That was actually the first thing that came into my mind upon your reference to Phaedrus, but I gave you the benefit of the doubt that you were referring to something deeper. Socrates crime in his time was defying the state's moral code. For which he was put to death. He was a soldier in Athens' army, and possibly killed other men in that role (for which most societies forgive to this day), but he never murdered. Kaczynski murdered in cold blood. Comparing him to Socrates in any way is vacuous. This is called ethics.

I agree with Skrbina there, though. If the questions are being dismissed solely because of their source, that doesn't make the question go away and actually seeds the ground for someone else to ask the same question and conclude the same answer.

Refute it, however, and you make it more likely you can stand your ground against the next person who asks the question to push them aside from the same path. Plus, it increases intellectual rigor as a bonus.

A lot of people on here are arguing in favor of technology, which leads me to believe that they haven't actually read the manifesto and are just going by Kaczynski's reputation or bombing targets or the title. It's not about technology! It's about human psychology and the form of society - technology is just an enabler for that. His arguments would be just as valid in ancient Egypt as they would be in the 21st century.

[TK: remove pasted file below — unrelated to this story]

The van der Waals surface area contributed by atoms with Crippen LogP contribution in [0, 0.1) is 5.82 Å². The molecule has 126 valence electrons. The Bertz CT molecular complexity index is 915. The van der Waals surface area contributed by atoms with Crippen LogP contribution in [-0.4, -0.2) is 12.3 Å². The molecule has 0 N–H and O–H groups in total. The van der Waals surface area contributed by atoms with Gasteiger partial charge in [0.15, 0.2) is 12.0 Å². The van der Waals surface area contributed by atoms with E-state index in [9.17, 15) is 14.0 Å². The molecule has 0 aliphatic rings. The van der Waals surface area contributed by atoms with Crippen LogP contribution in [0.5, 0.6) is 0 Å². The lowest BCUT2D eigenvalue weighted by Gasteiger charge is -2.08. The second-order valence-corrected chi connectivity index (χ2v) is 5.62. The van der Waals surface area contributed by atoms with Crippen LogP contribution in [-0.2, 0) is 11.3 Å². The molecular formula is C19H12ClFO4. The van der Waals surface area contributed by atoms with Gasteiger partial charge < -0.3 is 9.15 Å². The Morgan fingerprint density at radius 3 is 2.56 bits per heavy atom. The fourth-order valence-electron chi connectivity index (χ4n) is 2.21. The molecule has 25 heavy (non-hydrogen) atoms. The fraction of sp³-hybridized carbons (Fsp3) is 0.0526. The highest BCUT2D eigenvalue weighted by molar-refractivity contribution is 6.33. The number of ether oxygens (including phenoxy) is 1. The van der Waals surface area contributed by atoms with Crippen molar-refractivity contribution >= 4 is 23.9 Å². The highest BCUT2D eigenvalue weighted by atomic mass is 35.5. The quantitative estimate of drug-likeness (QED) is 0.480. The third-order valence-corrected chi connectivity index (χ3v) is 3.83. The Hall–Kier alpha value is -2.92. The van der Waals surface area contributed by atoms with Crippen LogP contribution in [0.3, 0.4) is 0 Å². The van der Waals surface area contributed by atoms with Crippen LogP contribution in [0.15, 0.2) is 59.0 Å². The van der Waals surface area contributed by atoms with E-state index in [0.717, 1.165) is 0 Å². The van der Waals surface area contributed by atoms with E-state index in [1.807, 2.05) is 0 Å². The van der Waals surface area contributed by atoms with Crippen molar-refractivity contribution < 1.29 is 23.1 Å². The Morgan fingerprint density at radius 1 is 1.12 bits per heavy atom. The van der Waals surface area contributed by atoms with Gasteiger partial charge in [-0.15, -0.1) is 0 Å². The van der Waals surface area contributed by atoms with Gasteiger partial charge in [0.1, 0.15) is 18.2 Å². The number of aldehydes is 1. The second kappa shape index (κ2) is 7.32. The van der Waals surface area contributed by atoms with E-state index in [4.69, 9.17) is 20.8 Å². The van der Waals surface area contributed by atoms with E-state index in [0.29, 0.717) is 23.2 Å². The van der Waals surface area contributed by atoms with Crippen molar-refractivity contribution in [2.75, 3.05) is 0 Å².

I think this is telling: "In his personal life, Skrbina says he generally tries not to use technology if he can avoid it—he refuses to carry a cellphone, has never owned a microwave oven, and does not have a laptop (though he does use computers for his work)." So he advocates understanding Kaczynski's point of view, but he doesn't attempt to understand technology? That seems rather one-sided.

If he uses a computer for work, it sounds like he understands technology, but makes the choice not to use it.

I think that's a broad leap from "uses a computer for work" to "understands technology". My grandparents use computers for work, but they do not know much about technology.

> "Humanity, the author writes, is at a crossroads, and we can either turn the clock back to a happier, more primitive time or face destruction."

Has anyone else read a book called Ishmael? That's basically the premise except instead of being an opinionated rant, the points are made through dialog (a talking gorilla) and instead of forcing opinions on the reader, it's much more philosophical and nudges you logically toward the conclusion. Pretty enjoyable book.

I actually accidentally discovered Daniel Quinn's work through the Unabomber's Manifesto. I agree with a lot of what the Unabomber and Quinn says - the Unabomber just chose a more violent way to spread this message.

The overall tone of the Unabomber Manifesto is pretty crazy, but substantial parts are rather profound, or at least concise and effective restatements of important ideas.

In particular, Kaczynski's discussion of the Power Process, Autonomy, and Surrogate Activities rings true and explains a lot. I get the impression a lot of this stuff has only been further confirmed in recent years: people without autonomous, difficult, and meaningful tasks are unhappy.


I also thought his discussion of the psychological character of the Left has some value.